I wanted to explain a bit more my understanding of why we are delaying the congressional hearings. Please be very clear that I do not represent the committee and that this explanation is being sent in my capacity as the organizer of the Internet Town Hall.
The Internet Town Hall depends on voluntary donations from a large number of parties. For this Internet Town Hall, we've had a tremendous outpouring of support from groups such as O'Reilly & Associates, Sun Microsystems, Cisco, ARPA, Empirical Tools and Technologies, UUNET, Metropolitan Fiber Systems, and many others.
The purpose of this broad coalition is to demonstrate how the Internet works and how the Internet can be made to work in the congressional process. We wanted to make the point that there exists a general-purpose infrastructure that allows everything from email to IRC chat to WAIS databases to the World Wide Web to be accessed.
One of the key things we wanted to show the Congress was how audio and video can work over a general purpose infrastructure such as the Internet. Rather than transmit video over the key transit networks, which tend to get overloaded during events such as the Internet Town Hall, ARPA had agreed to furnish the use of DARTNET, the experimental advanced research network they operate.
The underlying transmission facilities for DARTNET are operated by Sprint. In order for the National Press Club, the headquarters site for the facility, to be part of DARTNET we required a T1 line from our facility to the Sprint point of presence a few blocks away. We had requested Sprint to provide that T1 line and become part of the Internet Town Hall.
In the course of examining our request, Sprint postulated that furnishing a T1 line for a congressional hearing might violate congressional ethics laws. There are in fact laws on the books that prohibit members of Congress or its committees from accepting in-kind donations over a certain value under certain circumstances. Sprint forwarded their concerns to the House Ethics Committee, and then later informed the Subcommittee on Telecommunications and Finance and my organization of their actions.
Needless to say, there are technical alternatives to the T1 line that we asked Sprint to furnish. In fact, a single call to Metropolitan Fiber Systems resulted in a 10 Mbps virtual Ethernet using ATM between Washington, D.C. and Boston which is available for the hearing when it does occur.
Even though the technical issue is solved, there still remains the ethics concern. We firmly believe that a broad industry/government group volunteering time and money to show how the congressional process can be changed to include more input from the general public to be in the public interest. However, we are equally adamant that *ANY* ethical concerns *MUST* be cleared before we proceed with the hearings.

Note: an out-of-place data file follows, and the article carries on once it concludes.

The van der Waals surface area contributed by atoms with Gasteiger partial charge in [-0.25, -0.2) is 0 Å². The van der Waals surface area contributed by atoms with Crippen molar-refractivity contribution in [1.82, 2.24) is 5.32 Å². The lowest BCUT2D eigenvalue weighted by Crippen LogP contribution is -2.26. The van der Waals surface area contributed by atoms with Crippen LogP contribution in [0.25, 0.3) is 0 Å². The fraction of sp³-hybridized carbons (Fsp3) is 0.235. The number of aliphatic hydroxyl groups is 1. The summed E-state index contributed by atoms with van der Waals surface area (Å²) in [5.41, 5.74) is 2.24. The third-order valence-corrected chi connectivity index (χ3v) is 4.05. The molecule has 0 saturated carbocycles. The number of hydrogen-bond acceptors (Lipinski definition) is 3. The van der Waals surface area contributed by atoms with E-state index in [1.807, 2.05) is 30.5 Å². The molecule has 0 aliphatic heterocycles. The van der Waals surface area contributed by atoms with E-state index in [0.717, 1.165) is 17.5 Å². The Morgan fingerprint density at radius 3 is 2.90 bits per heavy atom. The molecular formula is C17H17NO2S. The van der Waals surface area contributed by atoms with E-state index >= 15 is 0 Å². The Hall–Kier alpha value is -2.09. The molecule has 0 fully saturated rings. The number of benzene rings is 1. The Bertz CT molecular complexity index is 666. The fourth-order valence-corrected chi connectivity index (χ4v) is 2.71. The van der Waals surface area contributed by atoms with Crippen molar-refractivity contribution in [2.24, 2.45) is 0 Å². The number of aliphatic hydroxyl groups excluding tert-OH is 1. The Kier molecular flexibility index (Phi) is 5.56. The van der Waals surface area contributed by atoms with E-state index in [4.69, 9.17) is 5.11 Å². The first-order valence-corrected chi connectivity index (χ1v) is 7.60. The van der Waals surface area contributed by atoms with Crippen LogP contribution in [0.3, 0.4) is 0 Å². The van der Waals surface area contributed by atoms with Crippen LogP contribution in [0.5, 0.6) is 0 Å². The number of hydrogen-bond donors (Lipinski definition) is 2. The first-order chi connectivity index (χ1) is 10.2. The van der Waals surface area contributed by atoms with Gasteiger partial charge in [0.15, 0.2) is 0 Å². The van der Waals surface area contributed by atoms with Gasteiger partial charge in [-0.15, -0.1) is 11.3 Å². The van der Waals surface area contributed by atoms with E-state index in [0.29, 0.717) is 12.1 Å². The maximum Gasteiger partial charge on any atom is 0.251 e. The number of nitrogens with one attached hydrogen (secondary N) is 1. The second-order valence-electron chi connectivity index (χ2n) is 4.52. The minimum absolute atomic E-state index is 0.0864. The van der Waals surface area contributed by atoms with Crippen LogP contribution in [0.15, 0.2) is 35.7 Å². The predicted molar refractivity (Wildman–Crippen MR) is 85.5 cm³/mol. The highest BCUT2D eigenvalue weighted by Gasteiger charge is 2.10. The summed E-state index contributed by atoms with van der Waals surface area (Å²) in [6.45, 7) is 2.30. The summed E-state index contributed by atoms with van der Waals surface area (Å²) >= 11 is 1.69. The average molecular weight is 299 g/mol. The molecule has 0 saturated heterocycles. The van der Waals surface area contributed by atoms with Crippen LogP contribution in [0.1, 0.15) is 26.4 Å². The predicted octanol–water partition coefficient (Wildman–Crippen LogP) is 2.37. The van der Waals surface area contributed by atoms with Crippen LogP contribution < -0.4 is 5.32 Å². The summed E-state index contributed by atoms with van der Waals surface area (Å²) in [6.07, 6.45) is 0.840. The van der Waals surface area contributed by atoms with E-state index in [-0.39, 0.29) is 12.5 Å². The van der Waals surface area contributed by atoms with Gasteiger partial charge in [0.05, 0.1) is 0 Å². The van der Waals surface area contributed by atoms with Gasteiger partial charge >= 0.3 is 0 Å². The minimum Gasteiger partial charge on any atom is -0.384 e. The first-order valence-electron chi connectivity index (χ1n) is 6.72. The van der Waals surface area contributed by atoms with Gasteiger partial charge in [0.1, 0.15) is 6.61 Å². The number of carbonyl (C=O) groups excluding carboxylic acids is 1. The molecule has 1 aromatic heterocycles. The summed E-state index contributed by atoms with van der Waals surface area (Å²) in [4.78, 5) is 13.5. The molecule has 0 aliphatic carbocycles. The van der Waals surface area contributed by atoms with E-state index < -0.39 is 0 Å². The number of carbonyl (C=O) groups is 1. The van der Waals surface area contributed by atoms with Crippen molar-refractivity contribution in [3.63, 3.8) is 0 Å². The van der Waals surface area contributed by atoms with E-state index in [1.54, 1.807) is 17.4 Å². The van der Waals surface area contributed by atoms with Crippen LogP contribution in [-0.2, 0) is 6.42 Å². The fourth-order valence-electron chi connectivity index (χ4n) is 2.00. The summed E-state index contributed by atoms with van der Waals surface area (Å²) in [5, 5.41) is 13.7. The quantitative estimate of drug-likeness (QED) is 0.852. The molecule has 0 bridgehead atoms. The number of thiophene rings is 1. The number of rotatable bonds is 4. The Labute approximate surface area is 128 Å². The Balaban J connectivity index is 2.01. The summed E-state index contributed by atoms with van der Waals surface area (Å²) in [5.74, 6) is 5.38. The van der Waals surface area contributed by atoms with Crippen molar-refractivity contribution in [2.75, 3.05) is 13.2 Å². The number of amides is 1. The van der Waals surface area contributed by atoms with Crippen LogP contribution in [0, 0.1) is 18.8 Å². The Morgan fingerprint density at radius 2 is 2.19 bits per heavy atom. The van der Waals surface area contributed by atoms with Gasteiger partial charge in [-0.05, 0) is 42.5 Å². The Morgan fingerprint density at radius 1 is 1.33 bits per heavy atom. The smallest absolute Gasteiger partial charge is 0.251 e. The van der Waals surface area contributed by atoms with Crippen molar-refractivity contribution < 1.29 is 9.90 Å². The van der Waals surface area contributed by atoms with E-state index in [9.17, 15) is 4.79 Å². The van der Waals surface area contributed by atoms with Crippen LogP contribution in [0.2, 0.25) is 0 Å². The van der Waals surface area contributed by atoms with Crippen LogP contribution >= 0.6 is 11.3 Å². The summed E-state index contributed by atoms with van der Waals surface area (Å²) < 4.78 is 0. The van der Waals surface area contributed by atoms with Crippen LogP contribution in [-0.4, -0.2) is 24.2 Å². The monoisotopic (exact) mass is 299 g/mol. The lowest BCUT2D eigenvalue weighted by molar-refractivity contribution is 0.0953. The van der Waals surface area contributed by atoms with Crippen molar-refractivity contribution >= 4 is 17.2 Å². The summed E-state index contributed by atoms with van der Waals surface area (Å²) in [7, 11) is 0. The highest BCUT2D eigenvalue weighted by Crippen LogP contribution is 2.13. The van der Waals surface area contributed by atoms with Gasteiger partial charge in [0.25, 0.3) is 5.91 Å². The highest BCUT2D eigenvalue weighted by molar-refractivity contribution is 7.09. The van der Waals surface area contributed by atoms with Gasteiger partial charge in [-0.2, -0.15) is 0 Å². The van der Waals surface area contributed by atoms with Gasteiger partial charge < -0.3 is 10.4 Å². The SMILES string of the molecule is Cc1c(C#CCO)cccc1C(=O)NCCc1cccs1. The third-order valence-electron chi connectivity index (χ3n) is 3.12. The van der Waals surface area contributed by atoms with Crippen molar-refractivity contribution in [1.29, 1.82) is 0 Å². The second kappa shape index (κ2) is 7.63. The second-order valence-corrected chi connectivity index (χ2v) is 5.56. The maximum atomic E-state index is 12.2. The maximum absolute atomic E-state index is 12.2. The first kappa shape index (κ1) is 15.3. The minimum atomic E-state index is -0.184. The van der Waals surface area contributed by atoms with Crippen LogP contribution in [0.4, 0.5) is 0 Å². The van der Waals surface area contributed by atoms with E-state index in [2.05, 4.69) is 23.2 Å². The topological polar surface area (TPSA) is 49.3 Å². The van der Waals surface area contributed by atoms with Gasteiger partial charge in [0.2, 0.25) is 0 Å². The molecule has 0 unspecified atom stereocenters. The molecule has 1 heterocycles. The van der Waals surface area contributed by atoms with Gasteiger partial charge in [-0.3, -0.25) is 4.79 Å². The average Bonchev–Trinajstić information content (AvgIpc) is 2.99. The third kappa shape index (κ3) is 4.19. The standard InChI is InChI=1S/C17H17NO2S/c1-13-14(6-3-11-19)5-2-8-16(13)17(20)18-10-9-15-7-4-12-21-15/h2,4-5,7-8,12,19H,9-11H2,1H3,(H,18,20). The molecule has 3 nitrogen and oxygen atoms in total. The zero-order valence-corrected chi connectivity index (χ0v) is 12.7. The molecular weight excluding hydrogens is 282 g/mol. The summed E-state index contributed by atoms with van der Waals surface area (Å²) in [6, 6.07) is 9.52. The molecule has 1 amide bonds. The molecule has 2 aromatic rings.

The crux of the issue has to do with in-kind contributions. If you are testifying before Congress, it is clearly allowed to bring in computers. However, a donation to the underlying infrastructure of the congressional committee might be construed as an expense that must be reimbursed by the committee to the donor. The purpose of such laws is to establish beyond the shadow of a doubt that the congressional process is clean and not subject to the undue influence of a particular interest group.
We believe that an on-line congressional hearing is in fact a desirable thing, particularly given the broad coalition formed to establish the infrastructure. However, we feel strongly that everybody involved in the process, whether they are familiar with the Internet or the law, must understand exactly what we intend to do and how those actions relate to the ethics laws.
As such, we will spend the next few months describing to congressional officials exactly what we have in mind for the hearings. Since this will be a historical occasion, there is no precedent for on-line hearings. We want to make sure that everybody is very comfortable with the issues and that officials believe that there is public benefit in such a demonstration.
I'd like to thank all the volunteers for their time and effort to date. A tremendous amount of behind the scenes efforts has already taken place and we're hoping to salvage some of that effort so we don't have to start from scratch. I'd also like to thank everybody on the network who sent in letters. The Subcommittee and Congressman Markey were truly impressed at the volume and the quality of the commentary from the public through e-mail and are looking forward to a successful on-line hearing later in the year.
Carl Malamud Internet Multicasting Service